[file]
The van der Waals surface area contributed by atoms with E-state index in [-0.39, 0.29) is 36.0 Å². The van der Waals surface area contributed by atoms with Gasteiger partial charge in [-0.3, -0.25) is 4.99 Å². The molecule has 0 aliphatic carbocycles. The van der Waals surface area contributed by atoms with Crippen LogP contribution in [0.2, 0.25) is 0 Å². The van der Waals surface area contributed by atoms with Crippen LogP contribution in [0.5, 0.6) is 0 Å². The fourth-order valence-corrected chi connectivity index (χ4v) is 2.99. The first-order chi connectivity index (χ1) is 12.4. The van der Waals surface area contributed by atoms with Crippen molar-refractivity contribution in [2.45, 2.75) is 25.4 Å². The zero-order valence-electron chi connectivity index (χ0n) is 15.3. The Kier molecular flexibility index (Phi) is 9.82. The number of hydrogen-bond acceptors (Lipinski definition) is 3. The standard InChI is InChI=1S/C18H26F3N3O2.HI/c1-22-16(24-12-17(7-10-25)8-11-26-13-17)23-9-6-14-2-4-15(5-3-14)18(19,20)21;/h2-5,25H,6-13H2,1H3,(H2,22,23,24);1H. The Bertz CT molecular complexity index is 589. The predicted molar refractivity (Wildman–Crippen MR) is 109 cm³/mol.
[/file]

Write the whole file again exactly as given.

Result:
The van der Waals surface area contributed by atoms with E-state index in [-0.39, 0.29) is 36.0 Å². The van der Waals surface area contributed by atoms with Gasteiger partial charge in [-0.3, -0.25) is 4.99 Å². The molecule has 0 aliphatic carbocycles. The van der Waals surface area contributed by atoms with Crippen LogP contribution in [0.2, 0.25) is 0 Å². The van der Waals surface area contributed by atoms with Crippen LogP contribution in [0.5, 0.6) is 0 Å². The fourth-order valence-corrected chi connectivity index (χ4v) is 2.99. The first-order chi connectivity index (χ1) is 12.4. The van der Waals surface area contributed by atoms with Crippen molar-refractivity contribution in [2.45, 2.75) is 25.4 Å². The zero-order valence-electron chi connectivity index (χ0n) is 15.3. The Kier molecular flexibility index (Phi) is 9.82. The number of hydrogen-bond acceptors (Lipinski definition) is 3. The standard InChI is InChI=1S/C18H26F3N3O2.HI/c1-22-16(24-12-17(7-10-25)8-11-26-13-17)23-9-6-14-2-4-15(5-3-14)18(19,20)21;/h2-5,25H,6-13H2,1H3,(H2,22,23,24);1H. The Bertz CT molecular complexity index is 589. The predicted molar refractivity (Wildman–Crippen MR) is 109 cm³/mol.